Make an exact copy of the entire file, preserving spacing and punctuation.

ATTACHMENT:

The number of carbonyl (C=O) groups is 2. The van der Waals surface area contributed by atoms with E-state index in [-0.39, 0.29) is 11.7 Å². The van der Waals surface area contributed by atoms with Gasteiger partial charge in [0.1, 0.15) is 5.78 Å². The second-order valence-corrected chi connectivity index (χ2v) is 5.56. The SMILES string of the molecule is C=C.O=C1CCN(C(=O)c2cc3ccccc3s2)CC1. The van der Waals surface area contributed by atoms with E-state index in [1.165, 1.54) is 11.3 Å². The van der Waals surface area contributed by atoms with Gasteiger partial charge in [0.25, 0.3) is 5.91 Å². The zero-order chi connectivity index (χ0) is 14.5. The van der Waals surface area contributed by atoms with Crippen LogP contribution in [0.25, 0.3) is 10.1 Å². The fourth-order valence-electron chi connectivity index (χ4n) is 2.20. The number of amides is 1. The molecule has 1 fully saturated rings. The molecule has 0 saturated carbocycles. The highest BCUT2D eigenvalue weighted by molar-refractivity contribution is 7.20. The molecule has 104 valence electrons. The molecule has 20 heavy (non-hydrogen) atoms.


The number of carbonyl (C=O) groups is 2. The van der Waals surface area contributed by atoms with E-state index in [-0.39, 0.29) is 11.7 Å². The van der Waals surface area contributed by atoms with Gasteiger partial charge in [0.1, 0.15) is 5.78 Å². The second-order valence-corrected chi connectivity index (χ2v) is 5.56. The SMILES string of the molecule is C=C.O=C1CCN(C(=O)c2cc3ccccc3s2)CC1. The van der Waals surface area contributed by atoms with E-state index in [1.165, 1.54) is 11.3 Å². The van der Waals surface area contributed by atoms with Gasteiger partial charge in [0.25, 0.3) is 5.91 Å². The zero-order chi connectivity index (χ0) is 14.5. The van der Waals surface area contributed by atoms with Crippen LogP contribution in [0.25, 0.3) is 10.1 Å². The fourth-order valence-electron chi connectivity index (χ4n) is 2.20. The number of amides is 1. The molecule has 1 fully saturated rings. The molecule has 0 saturated carbocycles. The highest BCUT2D eigenvalue weighted by molar-refractivity contribution is 7.20. The molecule has 104 valence electrons. The molecule has 20 heavy (non-hydrogen) atoms.